I know I sound like a broken record, but I love just about every ice cream recipe I've made from Jeni's Splendid Ice Creams. Here's a link to the vanilla recipe. I'm guessing you'd just use your crank maker instead of the electric, but I'm not 100 percent sure -- anyone?

Also, see our ice cream project from the other year.

GRAPHIC: Ice Cream: Here's the scoop

We have some great ice cream recipes in our database.

Fresh Mint Ice Cream With Chocolate Flakes

RECIPE: Fresh Mint Ice Cream With Chocolate Flakes

Honey Sunflower Ice Cream

RECIPE: Honey Sunflower Ice Cream

Baklava Ice Cream

RECIPE: Baklava Ice Cream

Poppy Seed Ice Cream

RECIPE: Poppy Seed Ice Cream

for the BBQ guru: i'm pretty bored with my ribs (pork) these days. my usual is to just smoke them with a basic rub (Stub's, or just salt and pepper and paprika). hickory and charocal only. they always come out pretty good or better but are there any other things i can play with? i don't care much for sauces or sweetness in general.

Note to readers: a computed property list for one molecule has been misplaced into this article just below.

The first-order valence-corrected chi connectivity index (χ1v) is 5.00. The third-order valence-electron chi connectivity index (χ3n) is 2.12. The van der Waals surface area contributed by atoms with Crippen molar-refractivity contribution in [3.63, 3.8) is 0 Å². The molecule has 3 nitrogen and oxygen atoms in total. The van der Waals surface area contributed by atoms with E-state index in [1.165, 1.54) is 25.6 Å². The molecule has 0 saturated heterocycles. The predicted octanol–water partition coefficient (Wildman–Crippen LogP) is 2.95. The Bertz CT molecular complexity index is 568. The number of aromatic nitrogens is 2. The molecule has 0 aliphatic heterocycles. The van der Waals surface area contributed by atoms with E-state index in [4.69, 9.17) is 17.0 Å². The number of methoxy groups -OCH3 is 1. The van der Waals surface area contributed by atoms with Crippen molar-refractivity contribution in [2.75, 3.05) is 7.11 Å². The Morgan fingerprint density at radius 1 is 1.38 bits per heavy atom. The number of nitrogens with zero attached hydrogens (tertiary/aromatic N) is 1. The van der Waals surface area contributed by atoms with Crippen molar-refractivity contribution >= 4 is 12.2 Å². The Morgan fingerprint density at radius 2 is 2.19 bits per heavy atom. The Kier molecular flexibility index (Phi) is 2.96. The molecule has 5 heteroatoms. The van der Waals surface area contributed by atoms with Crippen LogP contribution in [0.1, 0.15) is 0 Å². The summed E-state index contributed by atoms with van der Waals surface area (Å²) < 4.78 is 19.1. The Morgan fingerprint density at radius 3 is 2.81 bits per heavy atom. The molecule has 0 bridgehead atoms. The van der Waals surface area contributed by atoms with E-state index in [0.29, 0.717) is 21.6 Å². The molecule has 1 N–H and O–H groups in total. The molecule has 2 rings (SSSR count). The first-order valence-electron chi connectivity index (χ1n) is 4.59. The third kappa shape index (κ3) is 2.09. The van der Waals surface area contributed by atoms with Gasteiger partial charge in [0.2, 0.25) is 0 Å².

So, I am going to suggest something heretical: lose your distaste for sauce. I say that as a guy who, like yourself, doesn't much care for sauce.

      But there is sauce and there is sauce. For example, the wet Jamaican spice rub is a sauce, of sorts, and it goes great on ribs! Here's a recipe to try from Steven Raichlen. Also, the chocolate-based multi-spice mole is also a type of sauce, and, brushed onto ribs, it is fantastic. A recipe from Rick Bayless.   In other words, play around with different ideas of dry and wet, of sauce and unsauced. For your dry rub, try an Italian version, with a light coating of olive oil and then a rub of dried herbs (oregano, rosemary, thyme) and, toward the end, a basting of lemon juice.